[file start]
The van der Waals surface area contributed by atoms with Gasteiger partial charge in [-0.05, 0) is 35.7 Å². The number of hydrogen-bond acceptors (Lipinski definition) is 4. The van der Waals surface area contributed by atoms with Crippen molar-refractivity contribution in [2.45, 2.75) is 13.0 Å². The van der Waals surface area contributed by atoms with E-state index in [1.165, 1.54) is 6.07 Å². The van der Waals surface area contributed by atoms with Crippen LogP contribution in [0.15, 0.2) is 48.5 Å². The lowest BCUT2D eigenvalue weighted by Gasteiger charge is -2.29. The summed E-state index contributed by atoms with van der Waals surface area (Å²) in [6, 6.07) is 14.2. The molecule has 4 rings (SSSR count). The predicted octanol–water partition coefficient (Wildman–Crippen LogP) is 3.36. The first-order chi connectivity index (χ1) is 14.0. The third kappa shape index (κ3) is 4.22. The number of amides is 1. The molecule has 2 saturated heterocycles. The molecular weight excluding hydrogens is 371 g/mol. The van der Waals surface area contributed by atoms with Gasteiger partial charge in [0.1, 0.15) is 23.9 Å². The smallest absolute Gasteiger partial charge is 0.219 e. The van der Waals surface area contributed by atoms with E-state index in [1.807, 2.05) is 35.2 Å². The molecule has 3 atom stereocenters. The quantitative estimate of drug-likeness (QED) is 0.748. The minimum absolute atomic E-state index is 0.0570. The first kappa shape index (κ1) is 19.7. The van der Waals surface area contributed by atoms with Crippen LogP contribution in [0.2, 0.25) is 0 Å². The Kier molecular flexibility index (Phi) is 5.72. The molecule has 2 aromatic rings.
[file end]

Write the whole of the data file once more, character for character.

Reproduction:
The van der Waals surface area contributed by atoms with Gasteiger partial charge in [-0.05, 0) is 35.7 Å². The number of hydrogen-bond acceptors (Lipinski definition) is 4. The van der Waals surface area contributed by atoms with Crippen molar-refractivity contribution in [2.45, 2.75) is 13.0 Å². The van der Waals surface area contributed by atoms with E-state index in [1.165, 1.54) is 6.07 Å². The van der Waals surface area contributed by atoms with Crippen LogP contribution in [0.15, 0.2) is 48.5 Å². The lowest BCUT2D eigenvalue weighted by Gasteiger charge is -2.29. The summed E-state index contributed by atoms with van der Waals surface area (Å²) in [6, 6.07) is 14.2. The molecule has 4 rings (SSSR count). The predicted octanol–water partition coefficient (Wildman–Crippen LogP) is 3.36. The first-order chi connectivity index (χ1) is 14.0. The third kappa shape index (κ3) is 4.22. The number of amides is 1. The molecule has 2 saturated heterocycles. The molecular weight excluding hydrogens is 371 g/mol. The van der Waals surface area contributed by atoms with Gasteiger partial charge in [0.1, 0.15) is 23.9 Å². The smallest absolute Gasteiger partial charge is 0.219 e. The van der Waals surface area contributed by atoms with E-state index in [1.807, 2.05) is 35.2 Å². The molecule has 3 atom stereocenters. The quantitative estimate of drug-likeness (QED) is 0.748. The minimum absolute atomic E-state index is 0.0570. The first kappa shape index (κ1) is 19.7. The van der Waals surface area contributed by atoms with Crippen LogP contribution in [0.2, 0.25) is 0 Å². The Kier molecular flexibility index (Phi) is 5.72. The molecule has 2 aromatic rings.